By Spiros Sideris – Rhodes
The borrowing costs of Greece has increased significantly during the current week, due to the return of political uncertainty and fears that the draft budget for next year will not be approved by the international lenders of Greece. This is reported by CNBC in an extensive article entitled “Political fears ruin Greece’s market honeymoon”.
While far from the dizzying highs that forced Greece to seek a bailout in 2010, yields on 10-year government bonds on Wednesday touched 6.284% – the highest level since August 13. Yields remained high on Thursday as well, at 6123%. According to the Bank of America Merrill Lynch, the Greek bonds have been strengthened by about 44% in the last year, which brings their performance in the first place among all classes of shares and bonds.
In addition, the spreads of Greek 5-year CDS (risk premium against default), continues to expand, suggesting, reports CNBC, a deterioration in the perception of the creditworthiness of the country. On Wednesday, the “gap” opened by 15 basis points, or 3.2%, putting the greek CDS among government securities with the weakest performance, according to data from Markit invoking CNBC.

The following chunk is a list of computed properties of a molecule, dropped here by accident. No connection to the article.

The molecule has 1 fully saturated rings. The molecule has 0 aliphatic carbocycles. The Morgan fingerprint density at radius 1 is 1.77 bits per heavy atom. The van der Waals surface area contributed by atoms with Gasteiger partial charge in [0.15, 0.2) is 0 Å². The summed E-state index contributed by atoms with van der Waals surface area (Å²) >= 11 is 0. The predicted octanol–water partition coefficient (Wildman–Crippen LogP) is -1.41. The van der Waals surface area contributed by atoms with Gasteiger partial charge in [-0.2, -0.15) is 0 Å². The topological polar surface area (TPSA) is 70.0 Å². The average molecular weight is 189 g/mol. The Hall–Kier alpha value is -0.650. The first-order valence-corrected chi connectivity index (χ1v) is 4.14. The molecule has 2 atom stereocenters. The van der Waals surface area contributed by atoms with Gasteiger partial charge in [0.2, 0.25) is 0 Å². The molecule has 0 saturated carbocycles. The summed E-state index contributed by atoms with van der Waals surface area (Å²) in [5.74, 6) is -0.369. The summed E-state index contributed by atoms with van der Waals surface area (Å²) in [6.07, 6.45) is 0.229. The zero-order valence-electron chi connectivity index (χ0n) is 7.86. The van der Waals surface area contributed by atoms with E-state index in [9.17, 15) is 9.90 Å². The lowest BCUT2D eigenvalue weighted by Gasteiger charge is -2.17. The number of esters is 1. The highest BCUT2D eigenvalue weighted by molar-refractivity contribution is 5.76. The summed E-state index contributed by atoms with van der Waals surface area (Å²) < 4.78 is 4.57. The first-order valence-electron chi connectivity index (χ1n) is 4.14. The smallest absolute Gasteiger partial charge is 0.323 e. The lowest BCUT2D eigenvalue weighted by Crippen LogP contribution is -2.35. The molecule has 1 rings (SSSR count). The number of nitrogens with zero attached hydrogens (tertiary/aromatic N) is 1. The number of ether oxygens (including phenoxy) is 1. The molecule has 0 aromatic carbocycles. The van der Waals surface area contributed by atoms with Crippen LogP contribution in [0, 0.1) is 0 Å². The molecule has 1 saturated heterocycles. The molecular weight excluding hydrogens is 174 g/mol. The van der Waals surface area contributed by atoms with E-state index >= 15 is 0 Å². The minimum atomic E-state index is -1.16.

According to the same publication, investors are worried that politicians will fail to agree on the person who will replace the President of the Republic, Karolos Papoulias, in March. Such a possibility could trigger early elections, something that happens regularly in Greece, notes CNBC – and cause the collapse of the current government coalition.
“There is the ubiquitous threat of early elections, with the belief that SYRIZA, the extreme left party, is likely to be elected”, Marc Ostwald, strategist at ADM Investor Services, says to the American television news network.
“SYRIZA is known for its basic position that says, we do not believe in austerity, we do not believe in any of the measures imposed on us by the troika, and certainly do not believe in any reform measure imposed”.
Investors’ fears have also intensified by reports according to which Greece has ‘clipped’ its forecasts for the budget surplus at a level lower than the one that had been agreed with the troika.